6 Ways to Help a Loved One with PTSD

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Post-traumatic Stress Disorder is not uncommon in the military, with an estimated 11% of veterans of the war in Afghanistan and 20% of Iraqi war veterans returning with the disorder. The prevalence, however, makes it no less overwhelming to care for a loved one struggling with PTSD. While it may be confusing or frightening to help your loved one, your support can make a huge difference in their ability to recover. Below are 6 ways to care for a loved one with PTSD.


1. Educate Yourself about PTSD

PTSD is a complex mental health problem with various causes, triggers, and symptoms. The more you know about it, the better you will understand what your loved one is going through and the better equipped you will be to help them through it. The National Center for PTSD has a wealth of information on the disorder as well as resources for those who have been diagnosed with it and their friends and family. Attending doctor’s visits with your loved one can also keep you up to date on treatment plans for PTSD.


2. Provide Social Support

It’s common for people with PTSD to withdraw from friend and family, though trauma experts believe that face-to-face support from others is the most important factor in PTSD recovery. Doing “normal” things with your loved one that allows them to interact with others can help in their recovery process. Attending doctor appointments with your loved one can help the experience feel less overwhelming, plus you’ll be able to keep track of their medications and appointments. Setting up regular lunch dates with friends and family can also promote regular social time in a setting that feels familiar and safe. Exercising with your loved one can also be beneficial because, in addition to being social, exercise releases endorphins which will help improve your loved one’s mood.


3. Rebuild Safety and Trust

Trauma can alter your loved one’s worldview and cause it to seem dangerous and frightening. It can also make it difficult for them to trust others and themselves, so taking steps to rebuild your loved one’s sense of security will help contribute to their recovery. You can do this by staying connected to them and keeping your promises to re-establish trust. It can also be helpful to create routines and schedules that include regular errands and mealtimes to foster a sense of stability and reduce stress.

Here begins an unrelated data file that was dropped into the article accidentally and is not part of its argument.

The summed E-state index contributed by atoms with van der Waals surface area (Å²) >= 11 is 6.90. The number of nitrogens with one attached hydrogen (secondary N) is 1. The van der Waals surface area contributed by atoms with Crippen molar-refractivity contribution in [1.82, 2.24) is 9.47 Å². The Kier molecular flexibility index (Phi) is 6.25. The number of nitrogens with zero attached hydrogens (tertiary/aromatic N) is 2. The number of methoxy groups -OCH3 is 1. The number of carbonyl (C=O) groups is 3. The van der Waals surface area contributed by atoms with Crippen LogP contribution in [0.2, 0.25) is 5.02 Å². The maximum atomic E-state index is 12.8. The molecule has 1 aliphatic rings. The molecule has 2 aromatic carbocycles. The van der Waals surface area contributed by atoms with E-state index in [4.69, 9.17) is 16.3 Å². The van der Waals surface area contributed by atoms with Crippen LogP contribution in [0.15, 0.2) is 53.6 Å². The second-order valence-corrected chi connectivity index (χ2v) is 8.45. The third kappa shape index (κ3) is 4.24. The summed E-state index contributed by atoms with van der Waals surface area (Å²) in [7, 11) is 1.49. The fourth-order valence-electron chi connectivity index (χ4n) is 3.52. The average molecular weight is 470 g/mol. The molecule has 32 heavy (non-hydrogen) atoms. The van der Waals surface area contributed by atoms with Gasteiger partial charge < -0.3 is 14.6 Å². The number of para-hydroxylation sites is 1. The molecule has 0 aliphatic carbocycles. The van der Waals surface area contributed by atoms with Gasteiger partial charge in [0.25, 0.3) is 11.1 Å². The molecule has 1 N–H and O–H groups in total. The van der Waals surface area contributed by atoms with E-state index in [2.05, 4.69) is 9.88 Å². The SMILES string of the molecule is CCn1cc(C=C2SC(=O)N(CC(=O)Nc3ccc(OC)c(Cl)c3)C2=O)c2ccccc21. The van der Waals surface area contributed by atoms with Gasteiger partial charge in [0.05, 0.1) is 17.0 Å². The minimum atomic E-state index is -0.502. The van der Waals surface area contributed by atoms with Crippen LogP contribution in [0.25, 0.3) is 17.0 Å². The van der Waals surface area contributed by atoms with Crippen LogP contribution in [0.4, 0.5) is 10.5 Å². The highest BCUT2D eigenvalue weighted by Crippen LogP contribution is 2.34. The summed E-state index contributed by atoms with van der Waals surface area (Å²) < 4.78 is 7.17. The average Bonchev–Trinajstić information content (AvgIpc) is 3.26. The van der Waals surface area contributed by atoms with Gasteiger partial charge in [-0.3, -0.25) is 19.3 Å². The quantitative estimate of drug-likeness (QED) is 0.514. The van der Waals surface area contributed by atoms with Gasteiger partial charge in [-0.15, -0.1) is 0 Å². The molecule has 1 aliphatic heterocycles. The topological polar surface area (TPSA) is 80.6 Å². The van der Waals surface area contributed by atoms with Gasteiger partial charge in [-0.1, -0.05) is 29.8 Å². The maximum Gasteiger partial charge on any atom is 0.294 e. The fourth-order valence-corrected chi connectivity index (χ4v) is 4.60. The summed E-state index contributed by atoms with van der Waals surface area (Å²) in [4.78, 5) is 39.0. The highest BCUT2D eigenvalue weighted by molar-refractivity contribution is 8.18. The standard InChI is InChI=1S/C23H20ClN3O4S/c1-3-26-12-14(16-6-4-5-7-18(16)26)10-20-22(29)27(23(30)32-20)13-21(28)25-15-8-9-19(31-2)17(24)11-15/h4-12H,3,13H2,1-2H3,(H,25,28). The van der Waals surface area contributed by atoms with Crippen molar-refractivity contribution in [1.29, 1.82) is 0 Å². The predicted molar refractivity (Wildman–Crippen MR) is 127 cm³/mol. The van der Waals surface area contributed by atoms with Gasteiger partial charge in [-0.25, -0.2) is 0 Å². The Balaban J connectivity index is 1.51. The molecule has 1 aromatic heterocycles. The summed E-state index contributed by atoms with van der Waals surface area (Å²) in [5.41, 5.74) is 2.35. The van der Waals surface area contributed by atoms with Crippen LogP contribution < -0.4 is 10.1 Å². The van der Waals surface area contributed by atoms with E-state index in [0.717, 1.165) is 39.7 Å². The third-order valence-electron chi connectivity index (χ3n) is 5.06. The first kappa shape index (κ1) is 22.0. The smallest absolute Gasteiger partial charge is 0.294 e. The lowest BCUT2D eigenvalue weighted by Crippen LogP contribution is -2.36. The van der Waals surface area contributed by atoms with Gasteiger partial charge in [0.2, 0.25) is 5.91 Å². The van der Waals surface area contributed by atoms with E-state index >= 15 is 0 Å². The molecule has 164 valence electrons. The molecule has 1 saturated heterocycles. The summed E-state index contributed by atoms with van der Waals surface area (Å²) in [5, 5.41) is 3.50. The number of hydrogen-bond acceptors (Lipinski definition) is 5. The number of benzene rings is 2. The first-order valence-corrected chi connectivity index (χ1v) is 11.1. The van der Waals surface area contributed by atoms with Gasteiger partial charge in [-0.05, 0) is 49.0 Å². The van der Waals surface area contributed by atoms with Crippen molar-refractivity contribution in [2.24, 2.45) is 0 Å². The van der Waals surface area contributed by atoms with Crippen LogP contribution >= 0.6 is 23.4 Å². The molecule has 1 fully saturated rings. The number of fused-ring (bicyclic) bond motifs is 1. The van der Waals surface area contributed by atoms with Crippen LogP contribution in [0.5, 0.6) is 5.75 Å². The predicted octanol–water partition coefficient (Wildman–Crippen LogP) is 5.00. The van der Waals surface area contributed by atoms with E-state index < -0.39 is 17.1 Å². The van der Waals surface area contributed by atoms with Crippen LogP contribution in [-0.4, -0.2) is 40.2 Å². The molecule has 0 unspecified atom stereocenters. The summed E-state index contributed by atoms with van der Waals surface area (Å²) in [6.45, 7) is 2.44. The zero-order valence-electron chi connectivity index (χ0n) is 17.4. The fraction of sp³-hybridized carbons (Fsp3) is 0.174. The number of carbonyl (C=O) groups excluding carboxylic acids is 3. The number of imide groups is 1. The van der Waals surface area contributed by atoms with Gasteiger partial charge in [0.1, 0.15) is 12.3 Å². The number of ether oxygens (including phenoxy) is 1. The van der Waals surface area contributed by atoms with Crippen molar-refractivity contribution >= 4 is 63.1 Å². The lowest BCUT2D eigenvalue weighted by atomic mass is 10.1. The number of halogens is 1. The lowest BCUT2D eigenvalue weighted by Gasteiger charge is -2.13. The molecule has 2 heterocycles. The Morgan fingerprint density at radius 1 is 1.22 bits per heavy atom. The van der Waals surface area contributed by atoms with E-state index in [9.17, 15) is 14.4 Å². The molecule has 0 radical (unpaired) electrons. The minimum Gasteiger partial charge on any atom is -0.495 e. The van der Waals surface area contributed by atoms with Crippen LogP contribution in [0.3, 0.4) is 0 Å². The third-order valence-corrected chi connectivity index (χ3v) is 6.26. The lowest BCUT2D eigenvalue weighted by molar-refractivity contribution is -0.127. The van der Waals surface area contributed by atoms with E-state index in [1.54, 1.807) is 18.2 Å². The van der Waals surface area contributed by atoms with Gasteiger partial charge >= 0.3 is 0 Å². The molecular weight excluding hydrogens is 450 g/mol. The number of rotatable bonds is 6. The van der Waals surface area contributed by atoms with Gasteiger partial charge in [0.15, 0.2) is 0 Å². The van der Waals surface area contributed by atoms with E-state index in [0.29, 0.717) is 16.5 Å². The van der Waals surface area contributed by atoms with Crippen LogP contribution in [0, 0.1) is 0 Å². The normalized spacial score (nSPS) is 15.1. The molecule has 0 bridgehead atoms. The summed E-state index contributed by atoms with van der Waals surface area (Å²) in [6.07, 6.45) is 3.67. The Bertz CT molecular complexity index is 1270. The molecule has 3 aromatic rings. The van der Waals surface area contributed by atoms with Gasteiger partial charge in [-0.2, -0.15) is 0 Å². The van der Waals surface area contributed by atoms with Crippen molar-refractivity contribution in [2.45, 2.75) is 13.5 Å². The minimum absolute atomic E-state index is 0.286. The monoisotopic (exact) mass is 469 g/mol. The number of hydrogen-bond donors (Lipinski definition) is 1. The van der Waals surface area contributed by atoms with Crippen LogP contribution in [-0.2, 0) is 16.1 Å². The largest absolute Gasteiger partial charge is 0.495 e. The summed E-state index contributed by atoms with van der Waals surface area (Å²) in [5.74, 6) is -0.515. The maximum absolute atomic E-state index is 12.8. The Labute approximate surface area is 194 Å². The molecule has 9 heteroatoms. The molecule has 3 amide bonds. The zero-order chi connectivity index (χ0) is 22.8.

4. Anticipate Triggers

Triggers are people, places, things, and situations that can set off a PTSD symptom. Triggers can be internal and external as well as, such as loud noises that sound like gunfire, or obscure, such as a certain scent or object that was present at the time of the trauma. Ask your loved one about triggers and help them predict any that might come up when entering a new situation. Together, you can develop a plan for how to respond to triggers as well as what do to in the case of a nightmare, flashback, or panic attack.


5. Manage Anger

Those with PTSD can experience difficulties managing emotions and impulses, and this can lead to extreme irritability, moodiness, or outburst of rage. These reactions are a result of the constant state of physical and emotional stress PTSD causes and of physical exhaustion due to trouble sleeping. Anger can cover for feelings of helplessness or vulnerability and make those with PTSD feel powerful and in control. You can manage these outbursts by watching for signs of anger, such as your loved one clenching their first or talking louder, and taking steps to defuse the situation immediately. Remain calm, give your loved one space, and ask how you can help or suggest taking a break from the upsetting scenario.


6. Take Care of Yourself

It’s important to take care of yourself if you want to be able to support your loved one for the long haul. If you don’t pay attention to your own needs, the stress of caretaking can easily lead to burnout and take a toll on your health, relationships, and state of mind. Thankfully, there are plenty of things you can do to ensure you maintain balance in your life like ensuring you are getting enough sleep, eating well, and looking after your own health. Finding a support system of your own to share what you are going through can also help release any pressure you may be feeling, as well as making time for your own life and continuing to enjoy your own hobbies.


More for Your Well-Being in the Military:

Let’s Talk About Military Life Mental Health Issues

PTSD Symptoms: A Military Spouse’s Perspective

U.S. Marine Wins “Survivor”, Sheds Light on PTSD

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